Your health plan may not cover the drugs you want.
If your case is average, your managed care plan spends about $117 on you
each year for prescription medicines. The typical managed care plan spends a
considerable chunk of its budget -- an average of 11% -- on prescription drug
costs, according to the SMG Marketing Group in Chicago, which gathers this data
So from a business point of view it's understandable why managed care
organizations want to cut costs on prescription drugs as much as they can.
Recommended Related to Health Insurance & Medicare
Thus was born the formulary -- the list of drugs that doctors may prescribe
under the plan. Typically, a managed care plan relies on a committee made up of
physicians and others to decide which drugs will appear on its formulary. The
committee evaluates the safety and effectiveness of each drug, and if they
judge that two drugs are equally effective, they generally opt for the one that
Some disgruntled consumers say formularies are all about saving money. But
that's not so, says Susan Pisano, a spokeswoman for the American Association of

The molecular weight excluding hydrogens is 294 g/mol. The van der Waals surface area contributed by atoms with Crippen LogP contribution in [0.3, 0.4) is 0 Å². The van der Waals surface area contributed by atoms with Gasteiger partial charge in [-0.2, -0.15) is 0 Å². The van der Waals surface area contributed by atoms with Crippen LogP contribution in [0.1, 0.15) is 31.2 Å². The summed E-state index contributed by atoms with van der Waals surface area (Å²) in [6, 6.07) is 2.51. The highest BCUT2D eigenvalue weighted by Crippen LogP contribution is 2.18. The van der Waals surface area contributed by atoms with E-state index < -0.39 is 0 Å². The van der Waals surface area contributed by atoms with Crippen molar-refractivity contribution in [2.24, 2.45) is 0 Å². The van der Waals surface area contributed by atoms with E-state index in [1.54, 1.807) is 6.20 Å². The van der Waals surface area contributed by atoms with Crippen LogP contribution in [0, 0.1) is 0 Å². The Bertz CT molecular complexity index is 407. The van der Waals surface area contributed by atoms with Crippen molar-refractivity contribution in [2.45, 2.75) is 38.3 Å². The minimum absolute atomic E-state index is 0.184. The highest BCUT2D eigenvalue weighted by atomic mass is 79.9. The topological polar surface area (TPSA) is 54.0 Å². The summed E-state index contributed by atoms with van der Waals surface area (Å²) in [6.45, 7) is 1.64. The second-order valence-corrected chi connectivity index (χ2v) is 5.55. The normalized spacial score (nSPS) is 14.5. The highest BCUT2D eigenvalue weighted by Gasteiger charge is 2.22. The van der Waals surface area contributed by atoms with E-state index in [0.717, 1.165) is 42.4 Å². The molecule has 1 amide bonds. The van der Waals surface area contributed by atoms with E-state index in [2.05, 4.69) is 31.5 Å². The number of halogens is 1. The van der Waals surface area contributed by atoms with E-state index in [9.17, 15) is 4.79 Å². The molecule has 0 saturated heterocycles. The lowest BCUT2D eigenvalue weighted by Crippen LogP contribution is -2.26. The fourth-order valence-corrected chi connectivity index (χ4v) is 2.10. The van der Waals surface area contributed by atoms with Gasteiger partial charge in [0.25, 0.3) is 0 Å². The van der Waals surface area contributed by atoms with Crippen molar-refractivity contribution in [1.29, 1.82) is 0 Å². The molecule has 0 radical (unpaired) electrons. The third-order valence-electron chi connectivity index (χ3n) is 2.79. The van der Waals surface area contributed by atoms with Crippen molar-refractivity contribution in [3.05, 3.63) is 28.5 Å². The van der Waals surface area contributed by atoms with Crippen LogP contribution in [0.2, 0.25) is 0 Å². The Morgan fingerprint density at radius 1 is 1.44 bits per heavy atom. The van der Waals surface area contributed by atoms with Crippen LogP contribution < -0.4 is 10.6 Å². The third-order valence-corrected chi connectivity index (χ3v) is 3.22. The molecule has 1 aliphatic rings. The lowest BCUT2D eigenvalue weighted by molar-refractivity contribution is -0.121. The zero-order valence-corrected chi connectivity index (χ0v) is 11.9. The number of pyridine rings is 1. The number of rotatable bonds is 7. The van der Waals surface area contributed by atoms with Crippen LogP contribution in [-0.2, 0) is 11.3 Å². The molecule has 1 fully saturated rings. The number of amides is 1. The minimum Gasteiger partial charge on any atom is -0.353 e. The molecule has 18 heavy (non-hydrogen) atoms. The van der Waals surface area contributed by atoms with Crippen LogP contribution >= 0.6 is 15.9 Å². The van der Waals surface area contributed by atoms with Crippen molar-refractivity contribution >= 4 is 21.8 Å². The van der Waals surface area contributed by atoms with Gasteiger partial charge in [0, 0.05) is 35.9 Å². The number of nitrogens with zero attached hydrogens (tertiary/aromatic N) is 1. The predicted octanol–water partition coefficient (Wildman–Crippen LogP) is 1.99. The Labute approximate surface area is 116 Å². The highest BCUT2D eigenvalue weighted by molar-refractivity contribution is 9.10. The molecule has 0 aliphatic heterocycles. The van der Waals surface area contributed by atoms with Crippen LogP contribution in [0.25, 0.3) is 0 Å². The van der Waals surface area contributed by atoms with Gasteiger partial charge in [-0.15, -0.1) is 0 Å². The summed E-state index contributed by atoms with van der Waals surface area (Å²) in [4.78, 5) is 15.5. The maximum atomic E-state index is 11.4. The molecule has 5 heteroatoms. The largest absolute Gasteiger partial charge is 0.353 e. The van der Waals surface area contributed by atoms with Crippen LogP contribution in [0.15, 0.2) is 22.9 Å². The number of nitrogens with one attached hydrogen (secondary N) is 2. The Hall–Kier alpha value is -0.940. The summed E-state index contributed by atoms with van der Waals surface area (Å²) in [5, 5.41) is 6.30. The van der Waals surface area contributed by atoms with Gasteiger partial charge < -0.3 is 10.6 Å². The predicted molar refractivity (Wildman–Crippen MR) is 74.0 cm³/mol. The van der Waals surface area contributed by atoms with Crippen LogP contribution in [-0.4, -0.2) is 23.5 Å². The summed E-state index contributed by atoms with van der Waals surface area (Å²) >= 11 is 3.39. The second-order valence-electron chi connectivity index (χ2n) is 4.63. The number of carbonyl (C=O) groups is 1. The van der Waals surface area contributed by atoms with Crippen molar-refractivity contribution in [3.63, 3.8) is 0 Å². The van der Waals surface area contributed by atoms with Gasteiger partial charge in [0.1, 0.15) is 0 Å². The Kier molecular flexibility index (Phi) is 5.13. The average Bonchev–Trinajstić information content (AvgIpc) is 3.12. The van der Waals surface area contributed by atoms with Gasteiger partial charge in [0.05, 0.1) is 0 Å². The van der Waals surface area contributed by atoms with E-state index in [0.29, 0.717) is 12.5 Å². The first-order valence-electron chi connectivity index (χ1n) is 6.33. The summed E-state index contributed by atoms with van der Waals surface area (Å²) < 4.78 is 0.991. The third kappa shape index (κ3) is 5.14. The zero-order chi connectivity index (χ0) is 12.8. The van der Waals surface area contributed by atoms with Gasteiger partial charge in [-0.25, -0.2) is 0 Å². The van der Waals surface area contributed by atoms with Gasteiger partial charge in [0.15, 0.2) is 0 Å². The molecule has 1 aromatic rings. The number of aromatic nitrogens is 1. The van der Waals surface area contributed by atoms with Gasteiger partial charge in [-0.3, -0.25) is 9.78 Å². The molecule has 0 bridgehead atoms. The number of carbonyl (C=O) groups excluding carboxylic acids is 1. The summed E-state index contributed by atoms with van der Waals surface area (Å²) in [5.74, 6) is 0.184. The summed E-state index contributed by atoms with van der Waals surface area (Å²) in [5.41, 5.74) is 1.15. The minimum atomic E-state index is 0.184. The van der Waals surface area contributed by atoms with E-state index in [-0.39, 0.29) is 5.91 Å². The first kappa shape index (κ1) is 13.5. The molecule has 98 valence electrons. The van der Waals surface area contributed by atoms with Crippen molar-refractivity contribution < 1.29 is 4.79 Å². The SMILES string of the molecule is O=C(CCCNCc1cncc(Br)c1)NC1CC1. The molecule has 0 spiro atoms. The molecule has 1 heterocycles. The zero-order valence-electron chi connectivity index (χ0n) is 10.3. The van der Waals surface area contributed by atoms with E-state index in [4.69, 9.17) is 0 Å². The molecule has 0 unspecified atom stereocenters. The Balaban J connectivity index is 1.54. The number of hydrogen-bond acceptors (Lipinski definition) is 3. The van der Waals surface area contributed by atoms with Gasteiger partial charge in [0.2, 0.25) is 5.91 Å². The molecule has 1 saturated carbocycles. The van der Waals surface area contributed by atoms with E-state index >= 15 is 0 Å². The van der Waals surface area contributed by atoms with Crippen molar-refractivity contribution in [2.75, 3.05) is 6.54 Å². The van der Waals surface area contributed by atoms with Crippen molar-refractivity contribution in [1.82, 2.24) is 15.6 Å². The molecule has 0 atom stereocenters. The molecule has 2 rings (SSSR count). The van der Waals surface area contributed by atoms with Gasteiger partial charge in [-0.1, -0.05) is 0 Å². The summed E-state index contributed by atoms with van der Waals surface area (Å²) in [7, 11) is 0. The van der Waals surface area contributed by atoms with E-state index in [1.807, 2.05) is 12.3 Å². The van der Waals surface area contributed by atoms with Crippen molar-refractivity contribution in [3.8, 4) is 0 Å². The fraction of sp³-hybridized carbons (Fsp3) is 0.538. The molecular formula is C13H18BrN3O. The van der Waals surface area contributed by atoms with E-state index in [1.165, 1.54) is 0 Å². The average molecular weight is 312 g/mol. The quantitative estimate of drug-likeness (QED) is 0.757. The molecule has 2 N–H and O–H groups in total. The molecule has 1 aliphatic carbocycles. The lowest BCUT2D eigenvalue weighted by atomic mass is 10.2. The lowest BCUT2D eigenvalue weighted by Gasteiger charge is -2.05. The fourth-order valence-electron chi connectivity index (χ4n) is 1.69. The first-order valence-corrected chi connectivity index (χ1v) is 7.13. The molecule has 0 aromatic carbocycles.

Health Plans, an industry organization in Washington, D.C. "Formularies are
put together with quality trumping cost," she says.
But drug manufacturers pressure the committees to include their products,
says Steven Gray, PharmD, the pharmacy professional affairs director for the
California division of Kaiser Permanente. "Drug manufacturers' sales
representatives are trained and motivated to sell their drugs, and there are
big bucks involved."
Complaints about formularies are common, says Laurie Norris, a supervising
counselor for the Health Rights Hotline, a pilot project based in Sacramento,
California, that helps consumers navigate managed care. "It's one of our
highest reported problems," she says. What's more, she says, "managed
care plans change formularies constantly," making matters more
Consumers may get some help if a new federal bill becomes law. Introduced in
November and called the Patients' Formulary Rights Act of 1999, the bill would
require managed care plans to inform their members about their formularies,
provide them with a list of included drugs, and tell them how they can continue
to get needed drugs if the formulary changes.
In the meantime, though, most consumers with formulary problems must be
their own advocates. So what if there's a drug you need and it's not on the
formulary? Or suppose you change HMOs and the prescription drug you've been
taking successfully for months isn't on the new plan's list? What can you
The Strategy: Learn About the Formulary
First find out exactly what kind of formulary your plan has. Some have a
single formulary list. Others include restrictions on some drugs, prescribing
them only for certain conditions.
Still others have a three-tier plan. These plans allow you to choose a
generic drug on the formulary, a name brand on the formulary, or a drug not on
the formulary at all. But, Pisano says, your co-payment goes up when you choose
the name brand over the generic, and the third option costs you the most of